2
$\begingroup$

I have $n$ individuals, and for each individual, I have two measurements using two devices (device X and device Y). I know the ground truth for the correct measurement, and I can classify each measurement as accurate or inaccurate. Thus, for each individual I effectively have a boolean value that indicates whether device X was correct or not (say $x_i$) and a boolean value that indicates whether device Y was correct or not (say $y_i$).

Is there a good statistical test to use to compare the accuracy rate of the two devices?

In particular, suppose I notice that device X's accuracy rate appears to be higher than device Y's accuracy rate, based upon the $n$ observations (i.e., $(x_1+\dots+x_n)/n > (y_1+\dots+y_n)/n$, where $x_i,y_i = 1$ means it was correct and $0$ means it was incorrect). Now I'd like to test whether the difference in observed accuracy rate is statistically significant. Can I compute a $p$-value for the null hypothesis that their underlying accuracy rate is actually the same?

Should I use the Wilcoxon signed-rank test? A paired Student's t-test? Some sort of paired Welch t-test (does such a thing even exist)? None of those seems like an obvious fit to me: I know the data isn't normally distributed (it presumably has a Bernoulli distribution), so a t-test isn't perfect (on the other hand I've read that in practice the t-test is fairly robust to deviations from normality so maybe it is OK?); and I can't tell whether a Wilcoxon signed-rank test takes into account the prior knowledge that the data is Bernoulli distributed. Anyway, what would be the most appropriate methodology?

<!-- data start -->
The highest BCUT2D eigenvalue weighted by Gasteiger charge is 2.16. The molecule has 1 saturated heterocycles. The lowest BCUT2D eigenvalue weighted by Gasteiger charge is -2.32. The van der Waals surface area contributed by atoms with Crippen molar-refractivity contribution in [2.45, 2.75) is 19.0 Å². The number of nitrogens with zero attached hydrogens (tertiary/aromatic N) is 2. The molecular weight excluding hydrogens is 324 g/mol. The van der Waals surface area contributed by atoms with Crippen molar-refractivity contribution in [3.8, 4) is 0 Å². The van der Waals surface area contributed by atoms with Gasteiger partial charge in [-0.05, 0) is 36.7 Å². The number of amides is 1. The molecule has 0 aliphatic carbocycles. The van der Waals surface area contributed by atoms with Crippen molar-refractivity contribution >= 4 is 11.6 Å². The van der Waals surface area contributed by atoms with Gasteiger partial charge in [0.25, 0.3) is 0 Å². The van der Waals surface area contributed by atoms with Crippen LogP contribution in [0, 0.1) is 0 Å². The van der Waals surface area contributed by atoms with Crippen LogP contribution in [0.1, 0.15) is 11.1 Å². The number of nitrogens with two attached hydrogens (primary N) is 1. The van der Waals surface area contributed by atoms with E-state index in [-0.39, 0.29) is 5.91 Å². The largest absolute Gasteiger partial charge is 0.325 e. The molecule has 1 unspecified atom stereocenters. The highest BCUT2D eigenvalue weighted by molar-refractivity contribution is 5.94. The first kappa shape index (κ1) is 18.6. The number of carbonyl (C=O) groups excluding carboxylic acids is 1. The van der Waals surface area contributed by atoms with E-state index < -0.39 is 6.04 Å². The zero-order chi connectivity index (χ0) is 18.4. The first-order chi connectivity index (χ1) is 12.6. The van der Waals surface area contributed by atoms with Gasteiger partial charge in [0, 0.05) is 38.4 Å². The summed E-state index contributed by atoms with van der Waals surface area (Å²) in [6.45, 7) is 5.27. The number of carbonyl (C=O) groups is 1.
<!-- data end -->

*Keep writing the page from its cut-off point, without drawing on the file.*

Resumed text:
$\endgroup$
  • $\begingroup$ Sounds like you probably want McNemar's test $\endgroup$ – Glen_b May 31 '14 at 3:46
  • $\begingroup$ see also here $\endgroup$ – Glen_b May 31 '14 at 3:49
1
$\begingroup$

McNemar's test solves this problem. (Thanks to Glen_b for mentioning this!) It is intended for paired data, where the observations are boolean -- a perfect fit. It is also easy to compute, which is convenient.

See also Paired t-test for binary data for another instance of a closely related statistical hypothesis testing problem.

$\endgroup$

Your Answer

By clicking “Post Your Answer”, you agree to our terms of service, privacy policy and cookie policy

Not the answer you're looking for? Browse other questions tagged or ask your own question.